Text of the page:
In short, it might be helpful to reframe the C.P.I. news.
Newspapers could quite accurately have run this much duller headline: Inflation Remained Stable, Well Below Its October Peak.
Not a wage-price spiral.
When inflation becomes deeply worrisome, it is typically because a “wage-price spiral” has set in, with workers responding to price increases with demands for even greater wage increases, and so on.
But that hasn’t happened so far.
Yes, after years of rising corporate profits and meager raises, many workers have greater leverage these days, and are demanding more pay. Why shouldn’t they?
Labor shortages induced by the pandemic appear to have accelerated corporate investment in capital equipment like computers and software that are increasing productivity, Ian Shepherdson, chief economist of Pantheon Macroeconomics, a research firm, said Wednesday in an online talk.
That could produce a happy confluence of events: rising wages, offset by rising productivity, while inflation ebbs, thanks to the Fed and to the easing of pandemic effects.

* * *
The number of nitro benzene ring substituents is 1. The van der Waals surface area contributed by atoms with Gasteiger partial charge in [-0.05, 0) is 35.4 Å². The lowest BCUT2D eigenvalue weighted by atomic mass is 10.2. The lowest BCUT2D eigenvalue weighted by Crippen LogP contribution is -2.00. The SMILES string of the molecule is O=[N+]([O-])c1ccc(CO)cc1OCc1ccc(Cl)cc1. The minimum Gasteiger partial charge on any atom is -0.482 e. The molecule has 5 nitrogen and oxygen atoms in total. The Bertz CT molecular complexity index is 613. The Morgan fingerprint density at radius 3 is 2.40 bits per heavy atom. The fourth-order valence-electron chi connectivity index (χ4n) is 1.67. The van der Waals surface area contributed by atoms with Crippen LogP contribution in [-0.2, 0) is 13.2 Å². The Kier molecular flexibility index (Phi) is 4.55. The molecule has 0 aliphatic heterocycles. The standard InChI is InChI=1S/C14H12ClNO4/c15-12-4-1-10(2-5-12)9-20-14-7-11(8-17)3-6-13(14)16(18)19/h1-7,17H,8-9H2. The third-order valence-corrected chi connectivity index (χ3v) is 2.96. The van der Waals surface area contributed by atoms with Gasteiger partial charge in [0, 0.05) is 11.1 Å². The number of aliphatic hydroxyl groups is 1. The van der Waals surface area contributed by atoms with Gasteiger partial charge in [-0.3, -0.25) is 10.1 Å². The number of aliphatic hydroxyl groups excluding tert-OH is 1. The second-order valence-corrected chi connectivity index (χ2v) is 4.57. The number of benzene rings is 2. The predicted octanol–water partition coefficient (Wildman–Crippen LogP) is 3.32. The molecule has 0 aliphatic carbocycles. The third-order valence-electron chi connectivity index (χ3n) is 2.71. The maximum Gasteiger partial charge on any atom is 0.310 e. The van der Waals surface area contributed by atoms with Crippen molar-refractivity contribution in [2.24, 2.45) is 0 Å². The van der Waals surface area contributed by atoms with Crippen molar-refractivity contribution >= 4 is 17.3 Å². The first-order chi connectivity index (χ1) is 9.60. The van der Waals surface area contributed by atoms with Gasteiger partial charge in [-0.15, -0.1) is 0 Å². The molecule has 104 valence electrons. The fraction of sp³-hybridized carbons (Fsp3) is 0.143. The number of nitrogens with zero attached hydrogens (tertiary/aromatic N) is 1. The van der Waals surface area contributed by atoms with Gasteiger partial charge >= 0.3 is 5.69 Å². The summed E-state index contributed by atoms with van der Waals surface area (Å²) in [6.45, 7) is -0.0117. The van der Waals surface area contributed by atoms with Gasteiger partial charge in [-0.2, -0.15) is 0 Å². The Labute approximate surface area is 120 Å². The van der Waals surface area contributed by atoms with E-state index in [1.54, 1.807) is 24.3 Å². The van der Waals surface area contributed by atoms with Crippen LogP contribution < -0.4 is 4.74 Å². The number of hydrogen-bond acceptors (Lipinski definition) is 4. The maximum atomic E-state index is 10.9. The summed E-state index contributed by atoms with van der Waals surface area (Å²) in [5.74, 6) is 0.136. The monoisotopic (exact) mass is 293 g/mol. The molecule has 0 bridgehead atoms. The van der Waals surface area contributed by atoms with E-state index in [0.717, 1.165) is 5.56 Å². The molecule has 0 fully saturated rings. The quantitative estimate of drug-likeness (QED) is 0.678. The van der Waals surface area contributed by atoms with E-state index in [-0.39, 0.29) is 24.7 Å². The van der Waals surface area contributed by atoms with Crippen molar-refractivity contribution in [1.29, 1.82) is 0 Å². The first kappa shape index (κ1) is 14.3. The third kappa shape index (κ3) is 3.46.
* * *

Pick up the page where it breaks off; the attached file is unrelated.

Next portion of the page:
Let’s hope so.
The alternative, a true wage-price spiral fueling runaway inflation, is something the United States hasn’t seen since Paul A. Volcker was Fed chairman from 1979 until 1987. It took brutally high interest rates, soaring unemployment and two recessions to wring high inflation out of the national psyche.
In a new paper, Ray Fair, the Yale economist, used his longstanding econometric model to test the effects of Fed rate increases. In a telephone interview, he said his conclusion was this: “If the Fed had to take down, say, 5 percentage points of inflation and try do it all in one year, it would be far more disruptive than most people understand.”